The Victorian era was certainly an exciting time, filled with new inventions and improvements: phonographs, telephones, wireless telegraphy (which ultimately led to radio), electric lights in homes and businesses, etc.  It was a time when horse-drawn carriages were gradually being replaced by automobiles, and a time when courtesy and proper manners were expected in any social or business situation.  I don't think I would have wanted to live in that era, given the restrictive roles most women endured, but whenever Murdoch Mysteries is on, I can immerse myself in that bygone time, knowing at the end of each episode that I am free to return to my life.  The best TV shows provide that temporary escape-- with characters you feel you know, and places that feel familiar.  I can't wait for the new season of Murdoch, and I'm glad I found it (thank you, Netflix and Hulu).  My applause to Shaftesbury for producing such a quality series, at a time when too much that's on the air just isn't worth watching. Whether you know it as Murdoch Mysteries or The Artful Detective, it's nice to know that such a classy show exists.

Monday, August 3, 2015

Some Observations About the End of the R40 Tour

I wasn't going to blog about Rush this week-- there are so many other things to talk about (not that talking about Rush isn't important too).  But then I started getting all the emails and posts on social media:  so many people have been getting in touch over the past several days, telling me how sad they are that this may well be the final time Rush tours.  International fans are facing the prospect that Rush will never come to their country; US and Canadian fans are facing the prospect that this the end of an era. And maybe it is.

But then again, maybe it isn't.  Let me first say I have no inside information.  I've asked Alex about it, and he told me that this tour was unique because the band was focused on the "now" rather than making any future plans.  It was almost liberating to do it that way-- taking it a day at a time, with nothing hanging over them, nothing to worry about, just getting out there and playing music for the fans.  Simple, really.  And yet, disconcerting for the rest of us.  Fans want certainty, and I can understand that. They love this band, and not knowing what the next thing is can be terrifying.  Is this the end of live tours?  For more than forty years, fans (including me) have had the comfort of knowing that Rush was still out there performing.  Millions of people saw them.  Friendships were forged at Rush concerts, and numerous fans (and fans-to-be) gathered before, during, and after a concert just to share the experience and keep it alive a little longer.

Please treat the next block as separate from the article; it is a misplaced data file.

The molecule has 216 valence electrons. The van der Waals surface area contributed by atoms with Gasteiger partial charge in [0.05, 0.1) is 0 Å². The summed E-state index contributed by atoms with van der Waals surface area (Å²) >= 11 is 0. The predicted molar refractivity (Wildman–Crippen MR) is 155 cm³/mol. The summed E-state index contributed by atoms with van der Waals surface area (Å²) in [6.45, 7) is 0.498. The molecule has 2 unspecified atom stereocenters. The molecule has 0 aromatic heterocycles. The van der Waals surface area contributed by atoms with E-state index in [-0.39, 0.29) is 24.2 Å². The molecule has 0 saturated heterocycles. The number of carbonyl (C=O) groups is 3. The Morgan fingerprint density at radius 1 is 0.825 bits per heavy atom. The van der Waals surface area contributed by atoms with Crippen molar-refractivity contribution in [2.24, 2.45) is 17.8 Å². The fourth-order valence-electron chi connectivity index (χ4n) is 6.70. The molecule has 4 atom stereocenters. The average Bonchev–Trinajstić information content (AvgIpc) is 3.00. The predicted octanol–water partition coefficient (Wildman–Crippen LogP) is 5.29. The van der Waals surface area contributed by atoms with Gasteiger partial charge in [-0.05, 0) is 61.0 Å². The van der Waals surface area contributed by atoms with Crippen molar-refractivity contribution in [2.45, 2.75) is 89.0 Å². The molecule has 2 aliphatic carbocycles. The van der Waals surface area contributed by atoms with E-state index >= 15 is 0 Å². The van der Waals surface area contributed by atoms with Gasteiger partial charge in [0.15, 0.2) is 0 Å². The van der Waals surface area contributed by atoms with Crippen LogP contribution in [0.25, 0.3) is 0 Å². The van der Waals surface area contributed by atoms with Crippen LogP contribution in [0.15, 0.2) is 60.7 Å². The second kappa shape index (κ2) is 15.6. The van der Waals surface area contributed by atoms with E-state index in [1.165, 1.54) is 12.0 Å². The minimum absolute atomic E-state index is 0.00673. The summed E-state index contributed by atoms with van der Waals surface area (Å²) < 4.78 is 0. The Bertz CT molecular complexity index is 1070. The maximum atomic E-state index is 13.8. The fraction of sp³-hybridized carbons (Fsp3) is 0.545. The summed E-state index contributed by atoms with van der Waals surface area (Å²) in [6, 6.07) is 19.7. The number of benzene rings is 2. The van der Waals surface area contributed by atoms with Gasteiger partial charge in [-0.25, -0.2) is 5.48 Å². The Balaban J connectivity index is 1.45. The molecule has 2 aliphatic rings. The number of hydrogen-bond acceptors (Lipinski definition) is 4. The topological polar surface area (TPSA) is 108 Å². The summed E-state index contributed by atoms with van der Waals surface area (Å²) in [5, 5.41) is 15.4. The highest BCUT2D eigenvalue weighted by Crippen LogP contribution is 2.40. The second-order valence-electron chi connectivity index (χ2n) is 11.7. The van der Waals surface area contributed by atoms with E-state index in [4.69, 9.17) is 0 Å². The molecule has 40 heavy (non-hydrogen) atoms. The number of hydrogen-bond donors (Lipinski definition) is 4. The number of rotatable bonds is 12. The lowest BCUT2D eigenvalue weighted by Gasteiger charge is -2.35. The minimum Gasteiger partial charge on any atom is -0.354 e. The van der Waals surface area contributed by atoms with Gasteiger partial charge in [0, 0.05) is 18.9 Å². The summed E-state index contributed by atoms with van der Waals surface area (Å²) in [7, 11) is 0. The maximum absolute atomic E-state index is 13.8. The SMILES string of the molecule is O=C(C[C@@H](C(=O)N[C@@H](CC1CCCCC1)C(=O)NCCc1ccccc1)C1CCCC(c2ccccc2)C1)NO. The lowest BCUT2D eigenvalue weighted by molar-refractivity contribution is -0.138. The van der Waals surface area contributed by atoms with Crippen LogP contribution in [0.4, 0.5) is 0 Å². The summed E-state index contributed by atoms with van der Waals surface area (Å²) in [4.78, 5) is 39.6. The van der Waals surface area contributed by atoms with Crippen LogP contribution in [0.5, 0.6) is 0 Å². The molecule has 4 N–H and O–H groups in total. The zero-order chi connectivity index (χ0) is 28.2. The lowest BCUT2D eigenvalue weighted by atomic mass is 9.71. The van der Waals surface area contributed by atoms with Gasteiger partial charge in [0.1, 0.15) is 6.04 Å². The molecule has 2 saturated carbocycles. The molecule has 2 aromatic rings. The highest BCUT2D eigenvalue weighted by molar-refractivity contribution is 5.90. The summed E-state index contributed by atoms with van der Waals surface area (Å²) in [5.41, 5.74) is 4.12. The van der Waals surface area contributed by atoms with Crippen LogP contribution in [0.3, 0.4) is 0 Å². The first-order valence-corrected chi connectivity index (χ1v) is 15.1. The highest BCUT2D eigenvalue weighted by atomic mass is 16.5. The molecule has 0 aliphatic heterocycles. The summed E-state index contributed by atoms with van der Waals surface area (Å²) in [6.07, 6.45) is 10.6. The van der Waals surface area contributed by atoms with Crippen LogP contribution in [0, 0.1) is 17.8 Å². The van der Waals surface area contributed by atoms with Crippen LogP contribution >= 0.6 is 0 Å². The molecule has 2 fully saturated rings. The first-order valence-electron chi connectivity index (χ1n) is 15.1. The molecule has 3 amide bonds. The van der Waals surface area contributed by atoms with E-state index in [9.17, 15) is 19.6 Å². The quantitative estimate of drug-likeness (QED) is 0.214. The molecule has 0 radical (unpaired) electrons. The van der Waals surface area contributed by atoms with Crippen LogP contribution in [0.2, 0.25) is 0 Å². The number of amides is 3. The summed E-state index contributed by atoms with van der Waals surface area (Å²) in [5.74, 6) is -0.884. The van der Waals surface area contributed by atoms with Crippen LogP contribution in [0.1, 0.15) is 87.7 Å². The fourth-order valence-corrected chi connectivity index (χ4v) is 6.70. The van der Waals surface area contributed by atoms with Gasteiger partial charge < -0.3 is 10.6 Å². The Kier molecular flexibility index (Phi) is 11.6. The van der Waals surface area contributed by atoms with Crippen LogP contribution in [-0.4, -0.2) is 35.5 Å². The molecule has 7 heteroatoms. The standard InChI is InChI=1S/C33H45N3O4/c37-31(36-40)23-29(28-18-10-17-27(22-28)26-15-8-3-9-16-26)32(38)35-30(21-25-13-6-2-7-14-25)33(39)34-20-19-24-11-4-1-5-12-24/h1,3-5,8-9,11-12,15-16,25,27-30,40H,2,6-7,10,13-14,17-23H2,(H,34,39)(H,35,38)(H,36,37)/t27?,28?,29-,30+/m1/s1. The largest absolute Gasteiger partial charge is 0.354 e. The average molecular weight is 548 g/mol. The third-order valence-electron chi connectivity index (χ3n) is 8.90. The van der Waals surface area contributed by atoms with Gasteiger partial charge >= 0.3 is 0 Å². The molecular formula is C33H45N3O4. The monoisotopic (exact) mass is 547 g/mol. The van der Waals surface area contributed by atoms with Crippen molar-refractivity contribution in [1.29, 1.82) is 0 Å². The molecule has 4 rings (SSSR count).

For some of these fans, especially those whose love and loyalty spans forty years, this feels almost like a death in the family.  No, I am not trying to be melodramatic-- people really bonded with this band, and felt like they had some personal connection to the guys.  Of course, you can say that about any band, but somehow, based on what I saw over the decades, the connection to Rush was something special, something unique.  It was often based on gratitude:  appreciation for how Rush's songs had spoken to the fans in a personal way, how the music had changed their lives for the better, how the lyrics had eloquently expressed their own emotions.  Fans understood that they probably would never hang out with Geddy, Alex or Neil; and yet, these guys still felt like trusted friends.  They were not the typical rockers-- they cared about philanthropy, they cared about ethics, and they cared about their skills as musicians.  They never had a big top forty hit, nor were they willing to compromise their art in order to have one, and yet they earned the respect of their peers in the music industry (including other musicians), as well as earning the respect of fans world-wide.

So, while I can't predict the future, I can say that I believe we will still see Rush performing again.  I doubt there will be any prolonged tours, but perhaps small ones or perhaps what Geddy discussed when he suggested a series of performances in one city.  But sooner or later, there will be opportunities to create new music or make some appearances.  It won't be like it was over the past forty years; but that's not necessarily a bad thing.  I know from first-hand experience that everything changes:  in my own life, I had to leave radio and reinvent myself as a college professor.  The guys in Rush are now in their early 60s, and they too will be making some changes.  I keep thinking about the lyrics to a song that is not by Rush-- a top-40 hit from 1998 by Semisonic called "Closing Time," which contains a line that has always seemed very astute: "Every new beginning comes from some other beginning's end."  And so we find ourselves at the end of one cycle.  But rather than mourning what we lost, I suggest that we look forward to what is yet to be.  Only Geddy, Alex, and Neil know what that will look like.  I trust them to do the right thing, for themselves, their families, and the fans.